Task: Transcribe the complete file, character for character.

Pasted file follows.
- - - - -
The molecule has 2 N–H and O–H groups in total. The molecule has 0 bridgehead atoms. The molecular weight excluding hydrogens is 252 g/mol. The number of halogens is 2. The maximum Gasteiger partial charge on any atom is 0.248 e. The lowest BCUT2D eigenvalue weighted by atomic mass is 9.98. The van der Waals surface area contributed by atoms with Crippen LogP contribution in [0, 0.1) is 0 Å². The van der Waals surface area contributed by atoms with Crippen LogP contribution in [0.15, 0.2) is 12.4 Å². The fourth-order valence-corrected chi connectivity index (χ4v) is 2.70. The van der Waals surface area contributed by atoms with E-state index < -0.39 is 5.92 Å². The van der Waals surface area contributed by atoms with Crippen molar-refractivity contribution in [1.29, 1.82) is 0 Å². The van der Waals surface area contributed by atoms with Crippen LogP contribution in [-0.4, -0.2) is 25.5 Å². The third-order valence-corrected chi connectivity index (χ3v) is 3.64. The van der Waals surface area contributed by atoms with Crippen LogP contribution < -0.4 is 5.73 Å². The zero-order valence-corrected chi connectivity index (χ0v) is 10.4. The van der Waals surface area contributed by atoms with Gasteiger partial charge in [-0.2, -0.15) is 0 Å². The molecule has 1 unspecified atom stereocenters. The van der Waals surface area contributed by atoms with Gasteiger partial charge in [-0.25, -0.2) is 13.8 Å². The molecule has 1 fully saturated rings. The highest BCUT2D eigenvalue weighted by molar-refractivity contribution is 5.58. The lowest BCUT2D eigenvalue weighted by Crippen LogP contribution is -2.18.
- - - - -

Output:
The molecule has 2 N–H and O–H groups in total. The molecule has 0 bridgehead atoms. The molecular weight excluding hydrogens is 252 g/mol. The number of halogens is 2. The maximum Gasteiger partial charge on any atom is 0.248 e. The lowest BCUT2D eigenvalue weighted by atomic mass is 9.98. The van der Waals surface area contributed by atoms with Crippen LogP contribution in [0, 0.1) is 0 Å². The van der Waals surface area contributed by atoms with Crippen LogP contribution in [0.15, 0.2) is 12.4 Å². The fourth-order valence-corrected chi connectivity index (χ4v) is 2.70. The van der Waals surface area contributed by atoms with E-state index < -0.39 is 5.92 Å². The van der Waals surface area contributed by atoms with Crippen molar-refractivity contribution in [1.29, 1.82) is 0 Å². The van der Waals surface area contributed by atoms with Crippen LogP contribution in [-0.4, -0.2) is 25.5 Å². The third-order valence-corrected chi connectivity index (χ3v) is 3.64. The van der Waals surface area contributed by atoms with Crippen LogP contribution < -0.4 is 5.73 Å². The zero-order valence-corrected chi connectivity index (χ0v) is 10.4. The van der Waals surface area contributed by atoms with Gasteiger partial charge in [-0.2, -0.15) is 0 Å². The molecule has 1 unspecified atom stereocenters. The van der Waals surface area contributed by atoms with Gasteiger partial charge in [-0.25, -0.2) is 13.8 Å². The molecule has 1 fully saturated rings. The highest BCUT2D eigenvalue weighted by molar-refractivity contribution is 5.58. The lowest BCUT2D eigenvalue weighted by Crippen LogP contribution is -2.18.